Monopoly tournament teaches about corruption in real estate in Nigeria

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Lagos, Nigeria’s biggest city, hosted Africa’s largest Monopoly tournament. The Monopoly tournament could make it into the Guinness World Records book. The game night drew over 1,200 students, which trumps the current record of 605 players at Singapore’s Universal Studios.

This tournament is significant for not only its sheer record-breaking size, but also the message that it sent. It educates students about the state of the real estate market in Lagos. Like the massive tournament, this Nigerian market is surrounded by chaos. The real estate industry is riddled with corruption, bribery, scams and gang activity.

Monopoly only started to become popularized in Nigeria within the last four years. The rising popularity can be attributed to changes in the game that made it more relatable for players from Lagos.

Boardwalk, the most exclusive property, has been replaced by Bourdillon Road, which is an Ikoyi neighborhood that is home to luxury apartments.

Park Place’s substitute, on the other hand, is Agege, which represents a government affordable housing project near Nigeria’s main airport. The game has become so popular that the Lagos State Sports Commission has even officially recognized the board game as an actual sport.

The sports commission hopes that the tournaments will act as a fun way for students to learn about wise economic practices like saving money and making good investments that will translate into real life.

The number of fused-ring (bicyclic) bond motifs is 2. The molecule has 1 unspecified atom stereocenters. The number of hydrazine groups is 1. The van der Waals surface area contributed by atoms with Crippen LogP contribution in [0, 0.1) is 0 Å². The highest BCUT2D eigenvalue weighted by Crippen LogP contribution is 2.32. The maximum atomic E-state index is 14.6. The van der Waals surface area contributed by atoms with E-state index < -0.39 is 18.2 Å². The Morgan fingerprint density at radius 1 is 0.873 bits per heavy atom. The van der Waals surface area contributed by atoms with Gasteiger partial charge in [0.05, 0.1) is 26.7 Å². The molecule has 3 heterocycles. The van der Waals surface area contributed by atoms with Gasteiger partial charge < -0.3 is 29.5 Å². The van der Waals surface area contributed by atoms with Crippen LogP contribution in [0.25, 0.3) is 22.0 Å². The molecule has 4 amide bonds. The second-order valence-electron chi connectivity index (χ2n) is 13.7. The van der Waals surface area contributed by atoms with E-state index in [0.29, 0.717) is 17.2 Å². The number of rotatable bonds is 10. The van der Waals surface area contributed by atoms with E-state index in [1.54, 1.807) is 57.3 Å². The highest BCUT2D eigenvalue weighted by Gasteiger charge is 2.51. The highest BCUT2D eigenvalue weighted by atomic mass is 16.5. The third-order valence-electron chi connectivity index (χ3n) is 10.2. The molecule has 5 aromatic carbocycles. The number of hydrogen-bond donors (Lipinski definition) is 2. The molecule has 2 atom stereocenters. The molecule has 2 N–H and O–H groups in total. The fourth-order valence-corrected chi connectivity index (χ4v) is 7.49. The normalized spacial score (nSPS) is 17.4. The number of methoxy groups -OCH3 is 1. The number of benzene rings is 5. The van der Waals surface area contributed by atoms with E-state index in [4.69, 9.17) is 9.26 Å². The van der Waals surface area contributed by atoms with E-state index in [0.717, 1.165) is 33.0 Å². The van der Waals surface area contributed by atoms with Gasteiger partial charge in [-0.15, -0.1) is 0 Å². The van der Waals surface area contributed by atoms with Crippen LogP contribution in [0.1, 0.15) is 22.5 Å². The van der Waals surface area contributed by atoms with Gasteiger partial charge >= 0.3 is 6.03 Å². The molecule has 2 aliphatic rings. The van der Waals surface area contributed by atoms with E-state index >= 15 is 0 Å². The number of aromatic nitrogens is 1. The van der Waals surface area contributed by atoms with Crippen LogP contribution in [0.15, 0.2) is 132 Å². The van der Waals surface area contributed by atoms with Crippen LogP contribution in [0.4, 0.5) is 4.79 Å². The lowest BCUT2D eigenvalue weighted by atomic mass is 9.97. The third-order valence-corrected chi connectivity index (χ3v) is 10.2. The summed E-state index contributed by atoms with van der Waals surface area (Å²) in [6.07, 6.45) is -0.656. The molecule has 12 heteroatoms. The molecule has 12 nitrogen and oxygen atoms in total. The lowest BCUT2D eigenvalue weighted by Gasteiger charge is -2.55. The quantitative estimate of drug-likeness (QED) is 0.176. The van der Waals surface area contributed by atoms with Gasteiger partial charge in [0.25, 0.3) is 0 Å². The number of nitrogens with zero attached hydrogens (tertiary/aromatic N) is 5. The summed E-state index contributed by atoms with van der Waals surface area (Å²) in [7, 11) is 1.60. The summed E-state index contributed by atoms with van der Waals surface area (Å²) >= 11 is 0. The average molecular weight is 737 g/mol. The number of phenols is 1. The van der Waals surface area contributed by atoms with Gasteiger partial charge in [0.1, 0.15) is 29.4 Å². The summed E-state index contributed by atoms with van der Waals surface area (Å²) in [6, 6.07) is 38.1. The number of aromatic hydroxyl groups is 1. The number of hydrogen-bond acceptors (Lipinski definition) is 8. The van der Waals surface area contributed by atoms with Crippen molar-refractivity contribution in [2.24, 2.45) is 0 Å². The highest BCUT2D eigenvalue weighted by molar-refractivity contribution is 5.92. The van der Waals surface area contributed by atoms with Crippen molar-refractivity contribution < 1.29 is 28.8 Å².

Currently, however, owning real estate is impossible for a number of Nigerians. Nigeria has one of the biggest economies in Africa and a fairly sizeable middle class. Despite these seeming signs of economic prosperity, Nigeria is in the grips of a recession. With rising prices caused by rapid inflation, many of the nation’s citizens simply cannot afford to buy houses.

However, problems confronting the real estate business go beyond even difficulties in purchasing a home. Con artists will sell homes they do not actually own to unknowing buyers. Even after a real estate deal has been closed, buyers must beware of criminals. Lagos gangs will often extort money from buyers before allowing the construction of any buildings to move forward.

Corruption in the real estate market has also tainted the government. Officials often demand bribes in exchange for the official documentation that is needed to purchase property.

Under the principle of eminent domain, the government will often seize private property. The liberal application of this principle caused devastation in 2012 when Nigerian officials had city slums near one of the city’s main ports razed, displacing 9,000 people from their homes.

This Makoko slum is even represented as one of the properties in Lagos monopoly. The judicial system offers little relief from these difficulties because problems take years to resolve, meaning resolutions come too late.

Organizers of the Lagos monopoly tournament encouraged students to haggle over properties to reflect true real estate dealings. Tournament organizers hope the game will not only break records but also educate potential buyers in Lagos.

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